We agree that the above factors mentioned by plaintiff were found to be relevant in a 1985 decision by the commission in a sex discrimination case against a hospital (“Hoag Memorial”) that had refused to allow a male nurse aide to work in the postpartum unit.  (Dept. of Fair Employment and Housing Com. v. Hoag Memorial Hospital Presbyterian (1985) FEHC Dec. No. 85–10.)   Hoag Memorial, which was affiliated with a church, claimed that it was a nonprofit religious organization and, thus, exempt from the FEHA.   The commission disagreed, finding that Hoag Memorial's primary purpose was secular rather than religious, and that the nurse aide position had nothing to do with religion.   Announcing a new test, the commission stated that the nonprofit religious organization exemption would only apply when such an organization claimed the exemption as to a specific job that was related to the organization's religion.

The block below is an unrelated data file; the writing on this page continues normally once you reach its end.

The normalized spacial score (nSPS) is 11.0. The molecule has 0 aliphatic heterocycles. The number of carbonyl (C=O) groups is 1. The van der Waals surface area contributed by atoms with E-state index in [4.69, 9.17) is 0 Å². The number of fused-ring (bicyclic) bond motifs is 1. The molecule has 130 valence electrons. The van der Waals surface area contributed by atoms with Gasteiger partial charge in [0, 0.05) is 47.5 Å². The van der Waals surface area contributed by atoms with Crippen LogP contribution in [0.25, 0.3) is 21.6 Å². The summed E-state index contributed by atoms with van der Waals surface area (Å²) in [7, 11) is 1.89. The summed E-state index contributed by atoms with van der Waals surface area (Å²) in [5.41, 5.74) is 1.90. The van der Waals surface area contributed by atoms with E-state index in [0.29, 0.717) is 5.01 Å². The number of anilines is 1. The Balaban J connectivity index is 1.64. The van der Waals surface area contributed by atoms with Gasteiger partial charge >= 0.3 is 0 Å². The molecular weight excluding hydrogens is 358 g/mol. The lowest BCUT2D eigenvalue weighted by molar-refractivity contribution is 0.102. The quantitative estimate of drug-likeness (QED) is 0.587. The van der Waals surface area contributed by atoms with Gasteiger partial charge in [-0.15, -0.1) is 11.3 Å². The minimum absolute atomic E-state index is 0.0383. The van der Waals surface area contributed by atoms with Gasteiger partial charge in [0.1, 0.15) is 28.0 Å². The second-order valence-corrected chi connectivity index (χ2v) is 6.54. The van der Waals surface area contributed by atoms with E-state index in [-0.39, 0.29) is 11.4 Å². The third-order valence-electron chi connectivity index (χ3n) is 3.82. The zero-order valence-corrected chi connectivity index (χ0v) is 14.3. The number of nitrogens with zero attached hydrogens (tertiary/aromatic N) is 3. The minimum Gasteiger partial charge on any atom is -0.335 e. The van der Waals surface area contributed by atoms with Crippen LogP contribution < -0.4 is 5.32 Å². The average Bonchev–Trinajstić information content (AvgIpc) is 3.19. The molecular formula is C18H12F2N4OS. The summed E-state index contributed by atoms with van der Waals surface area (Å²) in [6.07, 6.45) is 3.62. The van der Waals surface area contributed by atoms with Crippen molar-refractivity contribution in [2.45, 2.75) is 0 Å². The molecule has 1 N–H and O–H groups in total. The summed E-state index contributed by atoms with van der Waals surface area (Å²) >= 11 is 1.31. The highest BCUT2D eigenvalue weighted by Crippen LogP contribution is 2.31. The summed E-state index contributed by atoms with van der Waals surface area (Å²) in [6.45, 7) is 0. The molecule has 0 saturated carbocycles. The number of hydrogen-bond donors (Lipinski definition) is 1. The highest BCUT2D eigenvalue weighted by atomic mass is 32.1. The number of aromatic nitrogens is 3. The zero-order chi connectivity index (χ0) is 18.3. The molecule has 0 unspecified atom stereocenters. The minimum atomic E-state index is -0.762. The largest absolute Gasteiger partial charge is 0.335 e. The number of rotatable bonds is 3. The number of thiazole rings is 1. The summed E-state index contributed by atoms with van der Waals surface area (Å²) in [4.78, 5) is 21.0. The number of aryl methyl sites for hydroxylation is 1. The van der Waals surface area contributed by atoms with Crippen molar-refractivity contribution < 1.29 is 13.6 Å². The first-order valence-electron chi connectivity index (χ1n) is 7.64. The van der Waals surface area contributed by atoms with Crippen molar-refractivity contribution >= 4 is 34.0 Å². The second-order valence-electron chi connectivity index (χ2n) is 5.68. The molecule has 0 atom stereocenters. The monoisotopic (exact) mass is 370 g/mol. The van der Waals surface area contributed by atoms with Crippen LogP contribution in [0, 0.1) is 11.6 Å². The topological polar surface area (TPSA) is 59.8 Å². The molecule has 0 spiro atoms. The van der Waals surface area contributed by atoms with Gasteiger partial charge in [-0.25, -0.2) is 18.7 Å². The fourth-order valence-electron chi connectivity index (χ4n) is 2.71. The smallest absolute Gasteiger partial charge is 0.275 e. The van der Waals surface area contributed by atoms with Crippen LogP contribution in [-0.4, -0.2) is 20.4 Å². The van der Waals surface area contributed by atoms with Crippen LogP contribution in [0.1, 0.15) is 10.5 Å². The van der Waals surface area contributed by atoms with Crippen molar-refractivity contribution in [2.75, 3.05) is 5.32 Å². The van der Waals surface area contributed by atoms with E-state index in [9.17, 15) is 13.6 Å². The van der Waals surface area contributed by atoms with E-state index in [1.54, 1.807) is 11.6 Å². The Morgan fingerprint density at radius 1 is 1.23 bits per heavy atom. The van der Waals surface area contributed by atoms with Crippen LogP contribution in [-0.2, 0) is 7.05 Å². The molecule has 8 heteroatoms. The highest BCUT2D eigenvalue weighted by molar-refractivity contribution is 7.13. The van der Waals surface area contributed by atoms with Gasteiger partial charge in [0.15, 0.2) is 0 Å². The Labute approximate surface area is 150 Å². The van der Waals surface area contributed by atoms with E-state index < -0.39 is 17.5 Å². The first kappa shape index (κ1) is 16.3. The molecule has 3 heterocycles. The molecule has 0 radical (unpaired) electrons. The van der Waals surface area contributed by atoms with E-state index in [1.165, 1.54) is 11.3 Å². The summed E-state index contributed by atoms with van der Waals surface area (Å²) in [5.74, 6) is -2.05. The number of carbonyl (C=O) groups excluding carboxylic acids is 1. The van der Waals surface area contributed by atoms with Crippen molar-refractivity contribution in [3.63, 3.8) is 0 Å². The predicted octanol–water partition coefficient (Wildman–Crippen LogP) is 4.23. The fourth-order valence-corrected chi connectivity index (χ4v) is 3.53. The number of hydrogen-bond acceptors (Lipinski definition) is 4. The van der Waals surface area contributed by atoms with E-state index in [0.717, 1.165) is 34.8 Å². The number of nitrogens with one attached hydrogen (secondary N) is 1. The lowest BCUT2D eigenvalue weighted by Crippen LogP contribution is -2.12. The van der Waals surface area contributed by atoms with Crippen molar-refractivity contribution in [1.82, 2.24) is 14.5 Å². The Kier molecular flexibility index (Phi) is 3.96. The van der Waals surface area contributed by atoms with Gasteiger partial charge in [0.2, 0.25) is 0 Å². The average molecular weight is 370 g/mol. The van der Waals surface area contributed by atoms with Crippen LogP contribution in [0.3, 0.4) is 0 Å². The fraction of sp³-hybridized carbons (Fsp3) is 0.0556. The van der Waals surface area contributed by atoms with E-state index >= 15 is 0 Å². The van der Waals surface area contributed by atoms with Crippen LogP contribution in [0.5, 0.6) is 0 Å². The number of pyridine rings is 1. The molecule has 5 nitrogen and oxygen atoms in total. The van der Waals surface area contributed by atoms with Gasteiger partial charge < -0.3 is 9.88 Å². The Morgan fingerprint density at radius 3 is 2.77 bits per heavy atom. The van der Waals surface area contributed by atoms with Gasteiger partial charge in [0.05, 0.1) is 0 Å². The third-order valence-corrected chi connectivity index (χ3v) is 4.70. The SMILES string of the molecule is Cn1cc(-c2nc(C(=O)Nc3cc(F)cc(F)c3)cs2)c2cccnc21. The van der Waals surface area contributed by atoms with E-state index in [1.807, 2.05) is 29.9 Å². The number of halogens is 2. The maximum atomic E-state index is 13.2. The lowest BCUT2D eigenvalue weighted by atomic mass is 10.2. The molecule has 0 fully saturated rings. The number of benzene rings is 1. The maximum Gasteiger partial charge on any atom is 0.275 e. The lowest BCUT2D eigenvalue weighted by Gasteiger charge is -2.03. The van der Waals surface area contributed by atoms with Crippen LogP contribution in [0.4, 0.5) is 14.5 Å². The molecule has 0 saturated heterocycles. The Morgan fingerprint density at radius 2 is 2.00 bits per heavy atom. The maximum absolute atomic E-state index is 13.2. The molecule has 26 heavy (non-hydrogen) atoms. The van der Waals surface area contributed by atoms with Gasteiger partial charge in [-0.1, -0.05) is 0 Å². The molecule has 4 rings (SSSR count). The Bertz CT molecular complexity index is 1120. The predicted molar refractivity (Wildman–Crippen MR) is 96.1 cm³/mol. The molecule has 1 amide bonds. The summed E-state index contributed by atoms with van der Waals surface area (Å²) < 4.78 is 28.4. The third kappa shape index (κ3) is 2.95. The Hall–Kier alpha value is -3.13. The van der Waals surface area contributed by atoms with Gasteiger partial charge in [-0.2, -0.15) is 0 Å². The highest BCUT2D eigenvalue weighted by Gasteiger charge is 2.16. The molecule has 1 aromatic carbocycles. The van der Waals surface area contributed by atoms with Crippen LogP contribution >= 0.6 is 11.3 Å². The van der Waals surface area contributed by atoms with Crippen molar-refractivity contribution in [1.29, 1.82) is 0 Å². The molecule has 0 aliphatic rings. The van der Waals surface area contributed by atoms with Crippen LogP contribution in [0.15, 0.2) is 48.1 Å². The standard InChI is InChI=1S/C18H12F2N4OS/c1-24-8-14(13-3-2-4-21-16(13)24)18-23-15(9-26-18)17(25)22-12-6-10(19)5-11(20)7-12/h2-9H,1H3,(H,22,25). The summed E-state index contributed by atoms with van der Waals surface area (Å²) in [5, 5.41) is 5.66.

We are not persuaded, however, that the commission has correctly enunciated the test for applying the exemption.   Assuming that the term “religious organization” is susceptible of more than one interpretation, at least where hospitals are involved, “the court will look to the legislative history of the FEHA [citation] and to administrative construction reasonably contemporaneous with the law's adoption in order to ascertain the intent of the Legislature in using the phrase.  [Citations.]”  (Robinson v. Fair Employment & Housing Com. (1992) 2 Cal.4th 226, 234, 5 Cal.Rptr.2d 782, 825 P.2d 767.)